A Familiar Face Returns To Longman & Eagle

By Staff in Food on Feb 11, 2014 7:20PM

Fans of Longman and Eagle will be delighted to see an old familiar face behind the bar. Chad Hauge has returned to L&E to head up their cocktail program and he couldn’t be more excited about it.

Hauge’s lifelong interest in the service industry started back in George, Iowa, a humble town of 1,000 where he worked at the Shade Tree Drive in seventh grade. His thirst for excellent cocktails came much later when he found himself tending bar in New York to support his then-passions: yoga teacher training and a fledgling theater company. After helping open a Mexican restaurant and tequila lounge, his eyes were opened and food and drink took the stage instead.

Hauge dove in to his new interests and honed his bartending chops at Jean-Georges Vongerichten's restaurants, JoJo and the now-shuttered Matsugen. Though a cocktail of Hauge's design never hit the menu until he left New York, it was a sign of good things to come.

In Chicago, Hauge was hired as MK’s head bartender but worked shifts at L&E at the same time—just after it opened in 2010. After three years of tending bar at L&E, the allure of running the beverage program and managing the bar at Mott Street took Hauge further down the road to the fine craft of cocktails.

“One thing I will take away from my time at Mott Street was the chef’s insistence that nothing would go on the menu that I didn’t think was amazing. He would ask if I thought a drink was good, and if I said yes, he wouldn’t let me be okay with that. He’d need a drink to be great.”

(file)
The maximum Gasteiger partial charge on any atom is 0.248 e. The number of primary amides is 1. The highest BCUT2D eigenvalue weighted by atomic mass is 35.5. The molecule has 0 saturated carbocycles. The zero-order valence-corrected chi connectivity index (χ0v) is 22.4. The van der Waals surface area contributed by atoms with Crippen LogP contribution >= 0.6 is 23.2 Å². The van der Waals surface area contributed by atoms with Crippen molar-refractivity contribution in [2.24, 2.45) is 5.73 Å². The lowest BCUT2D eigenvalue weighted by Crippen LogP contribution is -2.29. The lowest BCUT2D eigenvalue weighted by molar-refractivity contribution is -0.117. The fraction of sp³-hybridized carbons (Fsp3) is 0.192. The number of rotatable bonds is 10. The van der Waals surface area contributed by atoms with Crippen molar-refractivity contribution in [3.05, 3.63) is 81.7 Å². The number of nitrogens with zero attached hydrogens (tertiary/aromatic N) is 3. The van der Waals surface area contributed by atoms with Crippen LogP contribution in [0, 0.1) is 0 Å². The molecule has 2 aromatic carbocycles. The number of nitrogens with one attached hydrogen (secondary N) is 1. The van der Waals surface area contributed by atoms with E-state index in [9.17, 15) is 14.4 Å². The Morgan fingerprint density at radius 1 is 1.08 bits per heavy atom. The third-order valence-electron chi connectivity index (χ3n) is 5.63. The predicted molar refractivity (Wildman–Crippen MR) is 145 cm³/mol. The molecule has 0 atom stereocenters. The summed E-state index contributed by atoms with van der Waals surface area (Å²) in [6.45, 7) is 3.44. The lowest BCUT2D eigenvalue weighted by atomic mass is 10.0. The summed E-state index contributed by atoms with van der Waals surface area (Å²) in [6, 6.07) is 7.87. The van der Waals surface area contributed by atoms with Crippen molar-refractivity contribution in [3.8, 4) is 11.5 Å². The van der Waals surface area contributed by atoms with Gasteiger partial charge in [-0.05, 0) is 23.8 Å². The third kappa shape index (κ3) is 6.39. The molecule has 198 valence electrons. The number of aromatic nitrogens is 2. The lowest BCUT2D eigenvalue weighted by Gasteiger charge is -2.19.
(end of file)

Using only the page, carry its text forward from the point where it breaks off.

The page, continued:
Hauge’s plan to expand L&E's cocktail program includes time each week to workshop new drink ideas, spirit by spirit. “When a bartender has a rough draft or idea, we will go over strengths and weaknesses [of the spirits]…This way by the time we are ready to present drinks for the next season, each cocktail has been given a lot of love.”

One spirit you won’t find getting a lot of love is vodka. Hauge admits it’s not his thing: “The idea of neutrality in spirits is one that turns the art of cocktails into the utilitarian function of getting drunk. From the standpoint of making drinks, it’s lazy. I don’t have…any inherent flavor to start with.” But his commitment to excellence remains. “Don’t get me wrong, if you come up to me and order a Moscow Mule, I will try to make the best one you’ve ever had.”

So, what’s Hauge’s favorite drink? The old-fashioned. “It may sound boring—I’ve probably made thousands at Longman, but I love how picky the drink is…a couple drops too much or little of bitters or sugar can make or break the drink. It can easily be over- or under-stirred. Aiming for that precise mark on the drink is a fun challenge.”

—Cyndi Fecher